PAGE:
The Kilauea eruption
On May 3rd, 2018, around 4:30 pm the Leilani Estates subdivision on The Big Island of Hawaii developed fissures in the ground around 2.5 mile long and plumes of smoke started coming out. The next day witnessed a 6.9 magnitude earthquake followed by the Kilauea volcano spewing out molten lava covering 116 acres and destroying over 36 structures. Since then, the island has been witnessing regular eruptions of lava and toxic sulfur dioxide gas reaching up to 125 feet in the air.
The residents of the island have been forced to evacuate the southern side as molten lava began to flow through the residential areas. Lava has been steadily flowing out and spreading out towards the Pacific Ocean where the molten rock flow has been entering the water.
The Island’s big worries
Volcanic activity results in hot lava flowing out where temperatures can easily touch 2,000 degrees Fahrenheit (1,093 degrees Celsius). Besides the heat generated, acid rain, sulfur dioxide gases are major threats to human life and the environment.
Vog is formed when sulfur dioxide and other gases released mix with oxygen and moisture in the air during the daytime. The resulting sulfuric acid and sulfates produced are hazardous to human life.
The Kilauea volcano is the most active volcano in Hawaii and has been continuously spewing lava since 1983. Vog has been a natural outcome with each eruption. The Kilauea has been releasing vog from three outlets; PuuŌō vent, Halemumau crater, and along the coastline of the East Rift Zone where the lava enters the seawaters.
But the latest worry is the ‘laze,’ the toxic mixture of lava and haze combines to produce hydrochloric acid fumes, steam, and fine volcanic glass specks as the lava enters sea waters.
The current eruptions have resulted in laze extending over 16 miles along the coast and offshore. Warnings have been given out to stay away from the rising plumes of toxic laze, which have a PH level between 1.5 and 3.5. The damage caused is similar to what dilute battery acid can cause.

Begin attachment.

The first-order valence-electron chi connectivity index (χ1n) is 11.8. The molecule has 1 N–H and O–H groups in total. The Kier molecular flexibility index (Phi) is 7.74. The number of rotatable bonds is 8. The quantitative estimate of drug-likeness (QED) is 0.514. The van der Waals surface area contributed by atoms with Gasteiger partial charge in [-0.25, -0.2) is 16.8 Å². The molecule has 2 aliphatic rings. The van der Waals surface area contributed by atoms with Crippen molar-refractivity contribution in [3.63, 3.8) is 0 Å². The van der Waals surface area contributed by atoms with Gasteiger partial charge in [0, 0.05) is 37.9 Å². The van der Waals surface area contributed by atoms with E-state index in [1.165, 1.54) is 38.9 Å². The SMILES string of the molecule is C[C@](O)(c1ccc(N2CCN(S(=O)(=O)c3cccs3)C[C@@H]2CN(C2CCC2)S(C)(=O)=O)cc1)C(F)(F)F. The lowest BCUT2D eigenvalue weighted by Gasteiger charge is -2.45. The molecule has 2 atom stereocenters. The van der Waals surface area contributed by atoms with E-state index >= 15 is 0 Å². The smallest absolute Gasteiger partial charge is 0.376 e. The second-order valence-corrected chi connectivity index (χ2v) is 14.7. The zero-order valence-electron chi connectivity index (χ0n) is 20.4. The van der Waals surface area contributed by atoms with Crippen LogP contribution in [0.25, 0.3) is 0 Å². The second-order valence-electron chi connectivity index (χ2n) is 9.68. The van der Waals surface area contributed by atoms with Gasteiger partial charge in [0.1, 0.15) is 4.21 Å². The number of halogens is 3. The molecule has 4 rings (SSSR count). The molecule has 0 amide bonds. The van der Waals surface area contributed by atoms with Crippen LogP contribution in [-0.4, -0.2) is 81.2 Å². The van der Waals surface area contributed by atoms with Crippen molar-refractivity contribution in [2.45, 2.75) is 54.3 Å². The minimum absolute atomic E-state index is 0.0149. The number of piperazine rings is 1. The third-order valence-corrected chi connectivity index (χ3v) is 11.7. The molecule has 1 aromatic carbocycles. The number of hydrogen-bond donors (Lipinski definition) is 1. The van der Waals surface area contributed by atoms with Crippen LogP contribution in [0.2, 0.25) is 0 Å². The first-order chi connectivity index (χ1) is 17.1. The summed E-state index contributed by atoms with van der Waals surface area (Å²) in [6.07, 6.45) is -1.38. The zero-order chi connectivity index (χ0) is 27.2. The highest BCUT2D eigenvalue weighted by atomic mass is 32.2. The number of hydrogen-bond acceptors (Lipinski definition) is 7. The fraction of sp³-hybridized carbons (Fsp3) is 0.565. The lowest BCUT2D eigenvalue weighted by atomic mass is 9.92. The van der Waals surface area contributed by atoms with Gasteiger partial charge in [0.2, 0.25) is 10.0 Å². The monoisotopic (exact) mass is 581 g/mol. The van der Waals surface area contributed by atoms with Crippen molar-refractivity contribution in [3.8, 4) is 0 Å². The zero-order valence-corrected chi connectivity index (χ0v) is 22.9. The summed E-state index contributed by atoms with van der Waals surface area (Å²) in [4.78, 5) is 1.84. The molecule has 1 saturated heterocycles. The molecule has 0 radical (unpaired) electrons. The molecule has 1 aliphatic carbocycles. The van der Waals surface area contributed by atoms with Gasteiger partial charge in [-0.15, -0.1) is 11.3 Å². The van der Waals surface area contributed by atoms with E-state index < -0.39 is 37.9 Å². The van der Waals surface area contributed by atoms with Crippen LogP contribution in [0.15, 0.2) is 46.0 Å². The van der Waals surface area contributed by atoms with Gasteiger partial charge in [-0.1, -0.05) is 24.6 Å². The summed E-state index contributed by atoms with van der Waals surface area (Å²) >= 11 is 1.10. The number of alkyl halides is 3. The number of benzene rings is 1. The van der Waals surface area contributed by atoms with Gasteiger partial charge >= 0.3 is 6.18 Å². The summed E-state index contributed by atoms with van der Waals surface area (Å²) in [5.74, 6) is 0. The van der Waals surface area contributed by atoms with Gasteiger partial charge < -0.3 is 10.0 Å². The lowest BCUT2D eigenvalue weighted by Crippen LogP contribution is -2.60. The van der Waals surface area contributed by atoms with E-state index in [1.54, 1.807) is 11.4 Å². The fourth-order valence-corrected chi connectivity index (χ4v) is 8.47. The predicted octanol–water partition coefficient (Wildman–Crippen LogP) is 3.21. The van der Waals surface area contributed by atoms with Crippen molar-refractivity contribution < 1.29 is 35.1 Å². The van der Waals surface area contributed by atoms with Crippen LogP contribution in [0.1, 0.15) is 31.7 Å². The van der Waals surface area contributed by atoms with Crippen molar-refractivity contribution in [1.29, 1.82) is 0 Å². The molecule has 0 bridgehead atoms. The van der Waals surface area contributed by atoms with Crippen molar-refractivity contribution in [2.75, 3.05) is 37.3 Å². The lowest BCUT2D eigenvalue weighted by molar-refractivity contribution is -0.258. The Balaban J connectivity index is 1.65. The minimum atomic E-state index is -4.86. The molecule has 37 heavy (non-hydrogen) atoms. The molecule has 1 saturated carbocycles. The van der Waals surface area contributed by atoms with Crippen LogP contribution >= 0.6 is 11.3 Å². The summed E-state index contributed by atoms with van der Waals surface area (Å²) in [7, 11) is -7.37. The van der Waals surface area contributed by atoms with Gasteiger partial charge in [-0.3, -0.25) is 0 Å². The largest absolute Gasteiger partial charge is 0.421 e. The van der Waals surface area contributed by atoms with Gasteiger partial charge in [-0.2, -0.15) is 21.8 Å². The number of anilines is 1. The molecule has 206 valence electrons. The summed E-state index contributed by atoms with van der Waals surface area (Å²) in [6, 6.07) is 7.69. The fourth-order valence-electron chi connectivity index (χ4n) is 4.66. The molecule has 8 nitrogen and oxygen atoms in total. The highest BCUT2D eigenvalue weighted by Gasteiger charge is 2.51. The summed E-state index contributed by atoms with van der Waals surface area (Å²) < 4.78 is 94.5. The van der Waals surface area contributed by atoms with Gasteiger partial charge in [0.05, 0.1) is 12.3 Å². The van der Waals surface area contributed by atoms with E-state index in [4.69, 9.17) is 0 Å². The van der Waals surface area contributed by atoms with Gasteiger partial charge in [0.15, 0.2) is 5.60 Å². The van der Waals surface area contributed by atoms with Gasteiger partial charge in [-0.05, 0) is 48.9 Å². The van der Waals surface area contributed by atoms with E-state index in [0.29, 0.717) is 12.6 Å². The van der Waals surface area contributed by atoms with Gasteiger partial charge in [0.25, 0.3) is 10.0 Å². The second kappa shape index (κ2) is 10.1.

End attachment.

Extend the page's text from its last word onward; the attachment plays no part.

Volcanic activity around the world
The planet has over 1,500 active volcanoes, and about 500 have been erupting since human life inhabited the earth. North America is home to 169 active volcanoes spread across Hawaii, California, Washington, Wyoming, and Alaska.
The deep crust of the earth contains hot molten rocks called magma. The movement of tectonic plates often collides with one another and sometimes climbs over the other at the edges with one plate rising from one end and the other pressing lower in a process is called subduction.
Subduction results in fissures called Hot Spots from where molten lava flows out in the form of a volcano. Earthquakes can precede or accompany a volcanic eruption. As the plate moves away, the easing pressure closes existing fissures and opens up new channels for lava to flow out.
The perimeter of the Pacific Tectonic Plate known as the ‘Ring of Fire’ extends 25,000 miles running from Southeast Asia towards Russia, Alaska and then onto South America. Over ninety percent of all earthquakes and seventy-five percent of volcanoes have occurred along the Ring of Fire.
Why do volcanic eruptions occur in Hawaii?
Hawaii lies on the Pacific Plate and part of the Ring of Fire. It is the largest single tectonic plate covering the Pacific Ocean surface. The moving plate lies over the earth layer called Asthenosphere and has been moving northwestwards at the rate of 5 to 10 cm/year.
The Hawaiian Island were formed out of basalt rock (tholeiite) that comes out of volcanic activity as molten lava. As the rock dries out life occurs on the land, a process that can take several thousands of years. In fact, 80 percent of the earth’s surface has been formed out of volcanic eruptions.
The Big Island is made up of five volcanoes – Mauna Loa, the world’s largest active volcano, last erupted in 1984; Kilauea, the current and most active volcano on earth erupting since 1983; Hualalai, last erupted in 1801; Mauna Kea, last erupted around 4,000 years ago; and Kohala.
Hawaiian volcanoes are shield volcanoes – molten lava flows out of gentle slopes rather than exploding eruptions as seen in Iceland in 2010. Shield volcanoes spewing out molten basalt rock have formed all of Hawaii. The more explosive volcanoes in other parts of the planet flow out of steeper slopes resembling conical volcanoes.
The Hawaiian Archipelago chain of volcanoes extends from the youngest ones concentrated at Loihi in the southeastern end of the volcanic chain extending to Kure, which represent the oldest volcanoes.
Visit the following to learn more about Hawaii:
Related Maps and Info: